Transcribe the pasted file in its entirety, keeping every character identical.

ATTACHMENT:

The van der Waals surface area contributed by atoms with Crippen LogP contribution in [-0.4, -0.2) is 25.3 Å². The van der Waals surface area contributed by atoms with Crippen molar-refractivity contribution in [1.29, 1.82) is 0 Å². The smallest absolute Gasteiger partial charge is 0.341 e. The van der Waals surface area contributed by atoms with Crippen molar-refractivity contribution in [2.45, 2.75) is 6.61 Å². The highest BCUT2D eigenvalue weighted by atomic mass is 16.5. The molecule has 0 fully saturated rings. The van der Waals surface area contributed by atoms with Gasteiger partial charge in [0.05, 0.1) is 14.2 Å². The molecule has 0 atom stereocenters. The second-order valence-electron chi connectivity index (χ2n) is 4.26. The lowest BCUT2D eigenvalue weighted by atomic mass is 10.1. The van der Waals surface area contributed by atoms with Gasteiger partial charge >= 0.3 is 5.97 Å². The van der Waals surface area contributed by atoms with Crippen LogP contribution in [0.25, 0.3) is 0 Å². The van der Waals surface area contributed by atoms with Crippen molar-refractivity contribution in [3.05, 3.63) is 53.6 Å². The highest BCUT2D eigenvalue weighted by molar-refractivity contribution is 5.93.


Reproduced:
The van der Waals surface area contributed by atoms with Crippen LogP contribution in [-0.4, -0.2) is 25.3 Å². The van der Waals surface area contributed by atoms with Crippen molar-refractivity contribution in [1.29, 1.82) is 0 Å². The smallest absolute Gasteiger partial charge is 0.341 e. The van der Waals surface area contributed by atoms with Crippen molar-refractivity contribution in [2.45, 2.75) is 6.61 Å². The highest BCUT2D eigenvalue weighted by atomic mass is 16.5. The molecule has 0 fully saturated rings. The van der Waals surface area contributed by atoms with Gasteiger partial charge in [0.05, 0.1) is 14.2 Å². The molecule has 0 atom stereocenters. The second-order valence-electron chi connectivity index (χ2n) is 4.26. The lowest BCUT2D eigenvalue weighted by atomic mass is 10.1. The van der Waals surface area contributed by atoms with Gasteiger partial charge >= 0.3 is 5.97 Å². The van der Waals surface area contributed by atoms with Crippen LogP contribution in [0.25, 0.3) is 0 Å². The van der Waals surface area contributed by atoms with Crippen molar-refractivity contribution in [3.05, 3.63) is 53.6 Å². The highest BCUT2D eigenvalue weighted by molar-refractivity contribution is 5.93.